Not to mention rents will go up in the years leading up to the Olympics as construction workers flood into the area to work on what will likely be several billion dollars in construction projects.  That alone is a compelling case for buying a house before then if you are a renter.

Who WILL the Olympics Help?

Construction Companies – the Atlanta Olympics generated over $1B of construction projects, from housing for athletes to Olympic Venues.

Student Housing – A summer Olympics typically hosts over 10,000 athletes.  The city will most definitely have to build that housing as there is no venue with that much free space today.  Atlanta wound up turning over the athletes’ housing to Georgia Tech for dorms.  If Boston did the same, that would definitely help alleviate the shortage of student housing in Boston.

The Hospitality Industry – Hotels, Restaurants, etc.  At least for those weeks of the Olympics.

Starbucks – Remember the pent-up demand at the Sochi Olympics?  They were not an official sponsor so people had to, and did gladly, leave the housing and venues in search of Starbucks and NBC got a secret outlet installed in their media center.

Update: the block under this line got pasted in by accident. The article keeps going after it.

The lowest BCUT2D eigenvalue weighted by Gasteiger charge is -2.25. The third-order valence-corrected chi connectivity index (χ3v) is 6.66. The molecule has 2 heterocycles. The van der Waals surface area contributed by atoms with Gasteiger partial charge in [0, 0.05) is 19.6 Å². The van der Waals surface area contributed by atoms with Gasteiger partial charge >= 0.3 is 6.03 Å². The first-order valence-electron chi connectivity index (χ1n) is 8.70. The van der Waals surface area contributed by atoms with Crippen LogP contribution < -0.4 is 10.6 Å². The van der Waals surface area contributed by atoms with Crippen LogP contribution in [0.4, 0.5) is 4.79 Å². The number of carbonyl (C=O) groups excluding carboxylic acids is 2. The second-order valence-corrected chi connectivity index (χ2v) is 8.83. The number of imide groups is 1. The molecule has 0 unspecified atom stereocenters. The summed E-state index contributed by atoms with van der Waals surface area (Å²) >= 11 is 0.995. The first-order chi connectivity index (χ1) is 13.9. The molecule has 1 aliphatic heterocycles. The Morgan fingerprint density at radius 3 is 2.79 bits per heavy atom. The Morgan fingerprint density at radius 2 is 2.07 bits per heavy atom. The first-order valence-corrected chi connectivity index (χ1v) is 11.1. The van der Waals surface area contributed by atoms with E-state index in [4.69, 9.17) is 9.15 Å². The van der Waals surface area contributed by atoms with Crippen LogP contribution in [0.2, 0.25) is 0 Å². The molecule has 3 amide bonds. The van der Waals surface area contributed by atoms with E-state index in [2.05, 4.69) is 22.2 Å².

Entrepreneurs – those who are clever enough to figure out ways to make money off the influx of visitors.  See above re Starbucks.  Figuring out how to get people what they need and want is the key.

Final Note on Renting out Your House

Since this is somewhat real estate related, I’ll tackle this one.  During the Atlanta Olympics people were renting out apartments at the rate of $165 per bedroom and single-family homes for as much as $2,000 a night.  Mind you, that was 20 years ago so rates would be higher now – probably at about the same rate of a comparable hotel room.  But that would only be if the over 50,000 hotel rooms and 37,000 dorm rooms are not enough for all the visitors.  And if your home is in a location convenient to the venues.

If you want to go this route, plan on leaving your house for the summer as these renters will want the entire house and won’t want to be your roommate.  Also be prepared to:

  1. Remove Your Valuables from the home.
  2. Buy Extra Insurance
  3. Pay Lodging Tax

I’ll cover this more in a future blog post if Boston wins the bid.

You have time to figure all this out and make your strategic real estate moves.  Final bids are due in January of 2016 so it will be a while before we know if Boston will host the 2024 Summer Olympics.

If you have questions in the meantime, you know who to call!

Michelle J. Lane
Century 21 Commonwealth
CELL: 617 584-3904